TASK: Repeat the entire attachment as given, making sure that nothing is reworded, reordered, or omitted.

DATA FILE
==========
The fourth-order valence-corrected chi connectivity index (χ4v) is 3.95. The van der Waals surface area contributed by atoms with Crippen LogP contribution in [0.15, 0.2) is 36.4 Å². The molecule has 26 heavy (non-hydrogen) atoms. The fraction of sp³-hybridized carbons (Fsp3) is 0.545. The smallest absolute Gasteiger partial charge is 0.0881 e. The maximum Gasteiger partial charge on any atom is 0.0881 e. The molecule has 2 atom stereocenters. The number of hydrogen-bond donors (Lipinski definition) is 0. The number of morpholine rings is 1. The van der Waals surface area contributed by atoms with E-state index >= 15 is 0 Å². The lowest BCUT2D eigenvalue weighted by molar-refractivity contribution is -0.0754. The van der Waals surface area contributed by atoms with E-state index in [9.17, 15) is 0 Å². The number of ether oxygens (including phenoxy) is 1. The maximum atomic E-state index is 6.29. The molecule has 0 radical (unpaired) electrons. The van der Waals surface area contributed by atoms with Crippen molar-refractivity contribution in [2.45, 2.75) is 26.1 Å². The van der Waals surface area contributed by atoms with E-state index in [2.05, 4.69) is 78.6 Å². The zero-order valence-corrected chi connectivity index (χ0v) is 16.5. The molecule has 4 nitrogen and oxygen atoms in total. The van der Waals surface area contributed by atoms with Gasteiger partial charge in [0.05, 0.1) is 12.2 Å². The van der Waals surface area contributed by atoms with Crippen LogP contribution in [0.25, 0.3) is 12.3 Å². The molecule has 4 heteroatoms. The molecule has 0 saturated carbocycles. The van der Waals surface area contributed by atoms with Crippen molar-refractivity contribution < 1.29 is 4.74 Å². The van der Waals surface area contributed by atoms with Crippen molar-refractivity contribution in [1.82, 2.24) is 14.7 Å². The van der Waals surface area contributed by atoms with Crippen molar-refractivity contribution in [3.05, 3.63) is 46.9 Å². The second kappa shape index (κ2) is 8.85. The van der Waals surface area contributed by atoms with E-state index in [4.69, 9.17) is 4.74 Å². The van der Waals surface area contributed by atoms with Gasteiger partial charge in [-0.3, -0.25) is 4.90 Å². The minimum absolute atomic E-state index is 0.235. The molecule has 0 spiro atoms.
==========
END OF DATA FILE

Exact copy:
The fourth-order valence-corrected chi connectivity index (χ4v) is 3.95. The van der Waals surface area contributed by atoms with Crippen LogP contribution in [0.15, 0.2) is 36.4 Å². The molecule has 26 heavy (non-hydrogen) atoms. The fraction of sp³-hybridized carbons (Fsp3) is 0.545. The smallest absolute Gasteiger partial charge is 0.0881 e. The maximum Gasteiger partial charge on any atom is 0.0881 e. The molecule has 2 atom stereocenters. The number of hydrogen-bond donors (Lipinski definition) is 0. The number of morpholine rings is 1. The van der Waals surface area contributed by atoms with E-state index >= 15 is 0 Å². The lowest BCUT2D eigenvalue weighted by molar-refractivity contribution is -0.0754. The van der Waals surface area contributed by atoms with E-state index in [9.17, 15) is 0 Å². The number of ether oxygens (including phenoxy) is 1. The maximum atomic E-state index is 6.29. The molecule has 0 radical (unpaired) electrons. The van der Waals surface area contributed by atoms with Crippen molar-refractivity contribution in [2.45, 2.75) is 26.1 Å². The van der Waals surface area contributed by atoms with E-state index in [2.05, 4.69) is 78.6 Å². The zero-order valence-corrected chi connectivity index (χ0v) is 16.5. The molecule has 4 nitrogen and oxygen atoms in total. The van der Waals surface area contributed by atoms with Gasteiger partial charge in [0.05, 0.1) is 12.2 Å². The van der Waals surface area contributed by atoms with Crippen LogP contribution in [0.25, 0.3) is 12.3 Å². The molecule has 4 heteroatoms. The molecule has 0 saturated carbocycles. The van der Waals surface area contributed by atoms with Crippen molar-refractivity contribution < 1.29 is 4.74 Å². The van der Waals surface area contributed by atoms with Crippen molar-refractivity contribution in [1.82, 2.24) is 14.7 Å². The van der Waals surface area contributed by atoms with Crippen molar-refractivity contribution in [3.05, 3.63) is 46.9 Å². The second kappa shape index (κ2) is 8.85. The van der Waals surface area contributed by atoms with E-state index in [4.69, 9.17) is 4.74 Å². The van der Waals surface area contributed by atoms with Gasteiger partial charge in [-0.3, -0.25) is 4.90 Å². The minimum absolute atomic E-state index is 0.235. The molecule has 0 spiro atoms.